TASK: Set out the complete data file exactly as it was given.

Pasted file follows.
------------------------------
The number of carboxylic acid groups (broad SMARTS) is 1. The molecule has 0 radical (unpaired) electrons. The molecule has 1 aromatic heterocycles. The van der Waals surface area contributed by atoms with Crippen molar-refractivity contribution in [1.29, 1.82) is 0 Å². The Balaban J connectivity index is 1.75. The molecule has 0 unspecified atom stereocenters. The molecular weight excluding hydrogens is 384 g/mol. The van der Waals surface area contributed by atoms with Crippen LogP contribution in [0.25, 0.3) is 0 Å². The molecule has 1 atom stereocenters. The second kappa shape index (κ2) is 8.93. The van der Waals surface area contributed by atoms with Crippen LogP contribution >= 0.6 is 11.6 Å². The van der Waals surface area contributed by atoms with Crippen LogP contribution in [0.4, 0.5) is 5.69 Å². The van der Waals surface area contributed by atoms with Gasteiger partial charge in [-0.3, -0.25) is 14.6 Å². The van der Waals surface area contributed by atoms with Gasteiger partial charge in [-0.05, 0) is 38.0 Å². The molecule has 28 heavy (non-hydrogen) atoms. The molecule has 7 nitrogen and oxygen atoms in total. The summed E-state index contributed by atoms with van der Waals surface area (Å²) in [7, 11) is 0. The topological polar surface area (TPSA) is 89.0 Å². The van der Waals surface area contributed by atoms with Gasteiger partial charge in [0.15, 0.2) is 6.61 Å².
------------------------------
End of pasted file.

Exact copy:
The number of carboxylic acid groups (broad SMARTS) is 1. The molecule has 0 radical (unpaired) electrons. The molecule has 1 aromatic heterocycles. The van der Waals surface area contributed by atoms with Crippen molar-refractivity contribution in [1.29, 1.82) is 0 Å². The Balaban J connectivity index is 1.75. The molecule has 0 unspecified atom stereocenters. The molecular weight excluding hydrogens is 384 g/mol. The van der Waals surface area contributed by atoms with Crippen LogP contribution in [0.25, 0.3) is 0 Å². The molecule has 1 atom stereocenters. The second kappa shape index (κ2) is 8.93. The van der Waals surface area contributed by atoms with Crippen LogP contribution >= 0.6 is 11.6 Å². The van der Waals surface area contributed by atoms with Crippen LogP contribution in [0.4, 0.5) is 5.69 Å². The van der Waals surface area contributed by atoms with Gasteiger partial charge in [-0.3, -0.25) is 14.6 Å². The van der Waals surface area contributed by atoms with Gasteiger partial charge in [-0.05, 0) is 38.0 Å². The molecule has 28 heavy (non-hydrogen) atoms. The molecule has 7 nitrogen and oxygen atoms in total. The summed E-state index contributed by atoms with van der Waals surface area (Å²) in [7, 11) is 0. The topological polar surface area (TPSA) is 89.0 Å². The van der Waals surface area contributed by atoms with Gasteiger partial charge in [0.15, 0.2) is 6.61 Å².